At the time, I thought God knows where acting could have possibly led. Who would've known where acting would've taken me. "Sid and Nancy" was the first big screen film I did. I wasn't in a position where I could pick and choose and turn things down. So I was gigging, I was jobbing. It led to something else and that led to something else. It was a long time ago now, all of that, a lot of water under the bridge.

You spoke of obsessions, do you still have obsessions in your work?

The obsessions have gone. I don't like acting so much any more.

Why is that?

The fire is gone.

What happened?

Dunno. Don't know.

Fire meaning anger?

Just the fire to want to act. I taught a class of students years ago. You'd say: What do you want to do? What do you want to be? You'd hear: I want to be a good actor. Wanting to be a good actor is not good enough. You must want to be a great actor. You just have to have that. It's not something you can wear like a coat. It's in you. It's like a furnace. And I don't have that anymore. I don't have, not the ambition within the career, but the ambition within the work.

Where did that fire come from? Is it something you want to get back?

I think it comes from your early influences, what shaped you where you grew up. Truffaut said of Charlie Chaplin, there is much explosiveness in misery.

Has the misery been worked out, the explosiveness in your own motivations?

Yeah. In your formative years, there's a whole bunch of shit that shapes you, all the baggage we all carry forward with us from back there. Growing up in a particular neighborhood, growing up in a working-class family, not having much money, all of those things fire you and can give you an edge, can give you an anger. I don't want to go see a fucking Merchant-Ivory movie with a few people walking around in linen suits getting a little bit pissed off with one another. It has nothing to do with me. You know what I mean? I just go, So what? That's a nice frock [points to a poster of the film of "Sense and Sensibility"]. Another fucking novel, one of those books. What is it about? It ain't got ... When you go to a cinema, you should come out like having a rocket up your ass.

"Sense and Sensibility" doesn't do it?

It don't do it for me, no. Also, watching people with money having a good time is not good drama. You ever notice that? In a movie, you watch people having a really good time, they're getting drunk, they're getting high and they've got money. Where's the drama? This is not interesting.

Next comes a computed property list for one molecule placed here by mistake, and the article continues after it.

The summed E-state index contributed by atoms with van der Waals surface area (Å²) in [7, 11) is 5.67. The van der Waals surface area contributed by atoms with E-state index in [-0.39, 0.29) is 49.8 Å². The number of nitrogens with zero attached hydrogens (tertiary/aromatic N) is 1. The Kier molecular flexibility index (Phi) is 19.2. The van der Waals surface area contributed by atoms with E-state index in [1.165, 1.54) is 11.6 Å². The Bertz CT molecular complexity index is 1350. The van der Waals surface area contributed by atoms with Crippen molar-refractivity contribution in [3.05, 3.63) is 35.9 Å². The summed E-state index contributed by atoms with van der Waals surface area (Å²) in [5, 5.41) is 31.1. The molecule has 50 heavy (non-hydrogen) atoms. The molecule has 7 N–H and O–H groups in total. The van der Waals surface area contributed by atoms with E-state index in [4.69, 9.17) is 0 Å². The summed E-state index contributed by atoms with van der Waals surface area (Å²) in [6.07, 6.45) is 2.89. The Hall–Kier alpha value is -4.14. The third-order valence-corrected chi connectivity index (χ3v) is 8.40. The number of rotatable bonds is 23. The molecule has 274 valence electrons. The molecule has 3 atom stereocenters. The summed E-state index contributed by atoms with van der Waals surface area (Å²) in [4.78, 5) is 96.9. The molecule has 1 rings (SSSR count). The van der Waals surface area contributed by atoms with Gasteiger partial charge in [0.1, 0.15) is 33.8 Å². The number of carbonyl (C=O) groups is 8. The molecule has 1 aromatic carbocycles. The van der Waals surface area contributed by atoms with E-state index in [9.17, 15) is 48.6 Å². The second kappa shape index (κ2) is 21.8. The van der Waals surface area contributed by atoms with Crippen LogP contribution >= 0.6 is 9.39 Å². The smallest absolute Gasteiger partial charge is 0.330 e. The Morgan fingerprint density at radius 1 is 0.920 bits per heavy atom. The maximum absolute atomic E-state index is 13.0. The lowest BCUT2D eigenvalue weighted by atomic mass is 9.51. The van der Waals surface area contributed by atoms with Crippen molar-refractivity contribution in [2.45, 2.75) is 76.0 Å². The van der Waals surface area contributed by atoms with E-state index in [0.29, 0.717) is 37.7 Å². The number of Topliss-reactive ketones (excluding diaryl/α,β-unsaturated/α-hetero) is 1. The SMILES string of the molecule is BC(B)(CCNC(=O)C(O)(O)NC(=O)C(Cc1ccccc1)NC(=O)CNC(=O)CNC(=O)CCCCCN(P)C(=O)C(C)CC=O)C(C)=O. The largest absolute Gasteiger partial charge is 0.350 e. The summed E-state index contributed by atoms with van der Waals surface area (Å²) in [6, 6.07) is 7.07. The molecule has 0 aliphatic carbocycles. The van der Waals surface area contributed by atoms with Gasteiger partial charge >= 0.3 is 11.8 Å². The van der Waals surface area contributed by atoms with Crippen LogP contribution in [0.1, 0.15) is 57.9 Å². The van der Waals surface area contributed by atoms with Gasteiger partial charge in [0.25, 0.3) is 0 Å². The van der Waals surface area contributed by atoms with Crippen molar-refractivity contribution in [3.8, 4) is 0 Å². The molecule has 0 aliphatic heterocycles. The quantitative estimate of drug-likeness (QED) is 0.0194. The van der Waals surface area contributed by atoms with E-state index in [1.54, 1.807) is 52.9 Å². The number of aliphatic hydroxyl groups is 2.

What does it take for you to generate that drama, to have that rocket up your ass?

Go see my movie. What I like, which brings us back to "Lost in Space," is that the war, the rage within families fascinates me. That's what I'm interested in when I go to the cinema. That can be "Macbeth," a dysfunctional family. That's what stimulates me. It reminds me of being human. Stella Adler said that life corrodes and erodes the spirit. On a journey of however many years on this planet, we have the inevitable loss of our parents, we have divorce, death, cancer, all these things that chip away at the spirit. And she said art reminds us that we have one.

Why did you decide to make "Nil by Mouth"?

Because it was in me. It was almost like the solution that I'd been looking for to a problem.

Was it solved in the making of the film?


Was it completely autobiographical?

Not completely.

What I mean is was the source of that rage within families that you talked about, was that reflected in "Nil by Mouth"?

Oh yeah, absolutely. It's an emotional well I've been drawing on through all the work.

Through all your films?

Yeah. It's what a writer of music will draw on. You hear it in Beethoven. You see it in Pinter. You see it in the Sistine Chapel. It's what shapes us and makes us who we are and how we experience the world. "Lost in Space" is about this rage. Look at them. The guy never spends any time with his son. It's the kernel of everything, who we are, how we feel.

My son Alfie doesn't like loud noise, OK? He's almost phobic about it. With sirens, he'll get to the point where he'll scream, like hysteria. I took him into a drum shop and a friend started playing the drums. Alfie was beside himself with the noise. But when he was playing the drums, making the noise, he was fine. And that's about control. It's about wanting to control the noise.

Is that the way you are?

Yeah. That's why I want to be an actor, I guess. I saw other actors doing it and I said I want to do that. But I want to do it better.

But you don't walk around like a sort of bomb ready to detonate?

No, no, no. There's somewhat of a misconception about me in the world, in the press, bullshit stuff.

Well, let's fix that. What's the perception in the press?

I always read "madman" or "genius," "volatile," "angry," "crazy," "mad" Oldman. People just associate me with the people I play. I have an absolute facility for it. I can turn it on and turn it off in my sleep. Acting is not difficult for me. There's no hardship in it for me.

There's no identification with the roles you play?

Well, you live with them, but you cannot become them. Any actor who says he can become a character and gets totally lost in the role is full of shit. Because you would have to be clinically diagnosed as a schizophrenic. You can't get lost in the moment.

You have to keep a sense of perspective?